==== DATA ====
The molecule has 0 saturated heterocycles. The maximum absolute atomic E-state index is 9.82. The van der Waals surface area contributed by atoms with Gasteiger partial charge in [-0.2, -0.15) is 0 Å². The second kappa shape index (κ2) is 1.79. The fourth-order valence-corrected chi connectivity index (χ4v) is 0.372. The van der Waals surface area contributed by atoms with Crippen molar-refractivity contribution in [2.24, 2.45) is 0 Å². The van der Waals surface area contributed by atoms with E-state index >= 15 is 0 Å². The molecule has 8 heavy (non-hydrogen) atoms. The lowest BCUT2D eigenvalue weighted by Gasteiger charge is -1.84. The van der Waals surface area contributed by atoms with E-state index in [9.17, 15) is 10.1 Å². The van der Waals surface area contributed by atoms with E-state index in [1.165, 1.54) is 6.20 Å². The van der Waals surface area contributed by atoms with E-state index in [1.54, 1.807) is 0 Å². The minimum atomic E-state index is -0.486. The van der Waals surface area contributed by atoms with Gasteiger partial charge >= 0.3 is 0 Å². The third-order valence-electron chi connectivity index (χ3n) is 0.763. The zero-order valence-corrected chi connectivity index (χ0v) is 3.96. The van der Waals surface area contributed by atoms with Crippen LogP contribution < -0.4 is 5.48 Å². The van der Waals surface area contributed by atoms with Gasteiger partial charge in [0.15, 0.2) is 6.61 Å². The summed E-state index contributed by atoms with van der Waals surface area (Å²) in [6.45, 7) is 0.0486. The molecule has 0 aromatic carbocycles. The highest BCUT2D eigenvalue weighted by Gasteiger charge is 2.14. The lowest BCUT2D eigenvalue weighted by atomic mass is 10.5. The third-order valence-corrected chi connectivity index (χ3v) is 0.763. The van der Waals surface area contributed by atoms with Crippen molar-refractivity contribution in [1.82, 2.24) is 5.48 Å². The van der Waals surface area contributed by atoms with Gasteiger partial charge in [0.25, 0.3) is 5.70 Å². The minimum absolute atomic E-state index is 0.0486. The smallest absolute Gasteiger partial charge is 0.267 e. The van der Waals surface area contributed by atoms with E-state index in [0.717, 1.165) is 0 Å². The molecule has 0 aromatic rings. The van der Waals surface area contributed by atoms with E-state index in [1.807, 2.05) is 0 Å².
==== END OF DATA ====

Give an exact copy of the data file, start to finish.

The molecule has 0 saturated heterocycles. The maximum absolute atomic E-state index is 9.82. The van der Waals surface area contributed by atoms with Gasteiger partial charge in [-0.2, -0.15) is 0 Å². The second kappa shape index (κ2) is 1.79. The fourth-order valence-corrected chi connectivity index (χ4v) is 0.372. The van der Waals surface area contributed by atoms with Crippen molar-refractivity contribution in [2.24, 2.45) is 0 Å². The van der Waals surface area contributed by atoms with E-state index >= 15 is 0 Å². The molecule has 8 heavy (non-hydrogen) atoms. The lowest BCUT2D eigenvalue weighted by Gasteiger charge is -1.84. The van der Waals surface area contributed by atoms with E-state index in [9.17, 15) is 10.1 Å². The van der Waals surface area contributed by atoms with E-state index in [1.165, 1.54) is 6.20 Å². The van der Waals surface area contributed by atoms with E-state index in [1.54, 1.807) is 0 Å². The minimum atomic E-state index is -0.486. The van der Waals surface area contributed by atoms with Gasteiger partial charge >= 0.3 is 0 Å². The third-order valence-electron chi connectivity index (χ3n) is 0.763. The zero-order valence-corrected chi connectivity index (χ0v) is 3.96. The van der Waals surface area contributed by atoms with Crippen LogP contribution < -0.4 is 5.48 Å². The van der Waals surface area contributed by atoms with Gasteiger partial charge in [0.15, 0.2) is 6.61 Å². The summed E-state index contributed by atoms with van der Waals surface area (Å²) in [6.45, 7) is 0.0486. The molecule has 0 aromatic carbocycles. The highest BCUT2D eigenvalue weighted by Gasteiger charge is 2.14. The lowest BCUT2D eigenvalue weighted by atomic mass is 10.5. The third-order valence-corrected chi connectivity index (χ3v) is 0.763. The van der Waals surface area contributed by atoms with Crippen molar-refractivity contribution in [1.82, 2.24) is 5.48 Å². The van der Waals surface area contributed by atoms with Gasteiger partial charge in [0.25, 0.3) is 5.70 Å². The minimum absolute atomic E-state index is 0.0486. The smallest absolute Gasteiger partial charge is 0.267 e. The van der Waals surface area contributed by atoms with E-state index in [0.717, 1.165) is 0 Å². The molecule has 0 aromatic rings. The van der Waals surface area contributed by atoms with E-state index in [1.807, 2.05) is 0 Å².